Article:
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Please go to this link on the Mayo clinic website. They have good advice. I hope you are feeling better soon: http://www.mayoclinic.org/diseases-conditions/hyponatremia/basics/causes/con-20031445
Here is part of the information they have:
Sodium plays a key role in your body. It helps maintain normal blood pressure, supports the work of your nerves and muscles, and regulates your body's fluid balance.
A normal sodium level is between 135 and 145 milliequivalents per liter (mEq/L) of sodium. Hyponatremia occurs when the sodium in your blood falls below 135 mEq/L.
Many possible conditions and lifestyle factors can lead to hyponatremia, including:
Certain medications. Some medications, such as some water pills (diuretics), antidepressants and pain medications, can cause you to go to the bathroom and empty your bladder or perspire more than normal.
Heart, kidney and liver problems. Congestive heart failure and certain diseases affecting the kidneys or liver can cause fluids to accumulate in your body, which dilutes the sodium in your body, lowering the overall level.
Syndrome of inappropriate anti-diuretic hormone (SIADH).In this condition, high levels of the anti-diuretic hormone (ADH) are produced, causing your body to retain water instead of excreting it normally.
Chronic, severe vomiting or diarrhea. This causes your body to lose fluids and electrolytes, such as sodium.
Drinking too much water. Because you lose sodium through sweat, drinking too much water during endurance activities, such as marathons and triathlons, can dilute the sodium content of your blood. Drinking too much water at other times can also cause low sodium.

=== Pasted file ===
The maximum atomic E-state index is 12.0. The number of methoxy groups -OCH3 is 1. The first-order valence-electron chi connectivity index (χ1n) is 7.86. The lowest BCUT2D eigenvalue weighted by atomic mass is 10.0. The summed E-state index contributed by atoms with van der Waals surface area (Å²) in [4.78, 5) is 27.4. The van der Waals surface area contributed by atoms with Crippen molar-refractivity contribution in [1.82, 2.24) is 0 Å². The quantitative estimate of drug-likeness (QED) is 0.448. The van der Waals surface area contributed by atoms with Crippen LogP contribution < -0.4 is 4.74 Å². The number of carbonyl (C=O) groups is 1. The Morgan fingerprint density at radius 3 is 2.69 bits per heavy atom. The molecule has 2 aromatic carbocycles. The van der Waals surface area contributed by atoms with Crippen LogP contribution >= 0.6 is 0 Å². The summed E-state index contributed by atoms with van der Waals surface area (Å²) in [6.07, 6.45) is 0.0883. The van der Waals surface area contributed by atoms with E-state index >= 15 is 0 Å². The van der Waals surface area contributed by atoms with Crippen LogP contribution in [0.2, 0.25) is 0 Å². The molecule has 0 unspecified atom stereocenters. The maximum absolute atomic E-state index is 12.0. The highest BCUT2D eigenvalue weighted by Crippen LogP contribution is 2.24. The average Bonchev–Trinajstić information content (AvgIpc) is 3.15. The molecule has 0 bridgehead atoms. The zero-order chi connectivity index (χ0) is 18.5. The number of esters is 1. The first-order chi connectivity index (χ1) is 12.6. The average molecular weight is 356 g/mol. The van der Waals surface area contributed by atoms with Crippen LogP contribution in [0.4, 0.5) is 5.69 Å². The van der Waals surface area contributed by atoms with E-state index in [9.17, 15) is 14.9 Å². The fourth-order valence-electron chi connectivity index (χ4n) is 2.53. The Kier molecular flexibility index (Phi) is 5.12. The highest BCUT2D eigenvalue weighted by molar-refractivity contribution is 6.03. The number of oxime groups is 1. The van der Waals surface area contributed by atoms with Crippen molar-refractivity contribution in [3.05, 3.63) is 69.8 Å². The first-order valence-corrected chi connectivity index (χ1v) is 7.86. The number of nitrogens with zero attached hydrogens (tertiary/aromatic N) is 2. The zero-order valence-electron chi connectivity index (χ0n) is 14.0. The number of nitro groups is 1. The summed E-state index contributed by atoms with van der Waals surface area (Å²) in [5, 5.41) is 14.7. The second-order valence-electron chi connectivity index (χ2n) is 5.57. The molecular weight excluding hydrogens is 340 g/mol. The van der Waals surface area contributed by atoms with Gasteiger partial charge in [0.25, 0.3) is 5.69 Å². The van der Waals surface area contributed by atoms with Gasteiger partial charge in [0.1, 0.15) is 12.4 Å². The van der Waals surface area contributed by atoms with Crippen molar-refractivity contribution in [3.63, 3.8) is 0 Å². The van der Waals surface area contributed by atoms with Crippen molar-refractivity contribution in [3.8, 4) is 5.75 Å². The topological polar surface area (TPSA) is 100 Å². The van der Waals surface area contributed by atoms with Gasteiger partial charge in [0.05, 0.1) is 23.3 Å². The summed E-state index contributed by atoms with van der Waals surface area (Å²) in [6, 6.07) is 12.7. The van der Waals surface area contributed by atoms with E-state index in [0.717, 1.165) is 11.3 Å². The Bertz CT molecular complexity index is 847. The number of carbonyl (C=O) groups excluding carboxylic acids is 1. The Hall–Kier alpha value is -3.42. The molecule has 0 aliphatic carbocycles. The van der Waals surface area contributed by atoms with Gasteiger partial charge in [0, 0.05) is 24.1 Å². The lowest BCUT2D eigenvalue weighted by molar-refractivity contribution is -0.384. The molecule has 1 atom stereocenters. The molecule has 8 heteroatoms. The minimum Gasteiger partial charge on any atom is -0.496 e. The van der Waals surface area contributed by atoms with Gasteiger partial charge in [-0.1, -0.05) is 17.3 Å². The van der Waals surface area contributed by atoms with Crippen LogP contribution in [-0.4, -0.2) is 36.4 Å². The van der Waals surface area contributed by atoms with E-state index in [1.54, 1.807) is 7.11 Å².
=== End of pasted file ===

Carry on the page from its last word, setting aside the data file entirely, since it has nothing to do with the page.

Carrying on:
Dehydration. Taking in too little fluid can also be a problem. If you get dehydrated, your body loses fluids and electrolytes.
Hormonal changes. Adrenal gland insufficiency (Addison's disease) affects your adrenal glands' ability to produce hormones that help maintain your body's balance of sodium, potassium and water. Low levels of thyroid hormone also can cause a low blood-sodium level.
The recreational **** *******. This amphetamine increases the risk of severe and even fatal cases of hyponatremia.
Kidneys usually remain the same size over your life span.
Unless you have an MRI to measure the kidney size, you can't evaluate the size, and additionally, there must be older evaluations of the kidney in question to equate to changes in tissue size. It could be, one kidney is smaller than the other, but that is not a problem as usual. Stones are a problem. Usually the Diet is the source. Calcium in excess can cause stones, over acidity is a factor, food and drinking water another. Drink a lot of Filtered Water each day. Filtration of the body fluids is done within the Kidneys and more activity is important. You must FLUSH the Kidneys daily and although you may end up piddling a lot more, you save the kidneys and they function better. Less or No Stones over a period of time.
Hard water contains a lot of minerals and depending on how hard the water is also depends on how often you must replace the filters. A much better alternative is to have a water softener installed before your hot water heater and any other sorce of domestic water supplying your home. I have one and it works great. Just be advised that you will need to replace the salt crystals every couple of months depending on the time intervals you set the timer to. If you find that the water still remains soft after two months and your filters are not to badly clogged then you may try adding salt every three or four months and see if that solves your problem. You also have to remember that your also using the water for drinking cooking and bathing so softening your water supply is very important especially if you or anyone in your household ever had any kidney stones or kidney problems.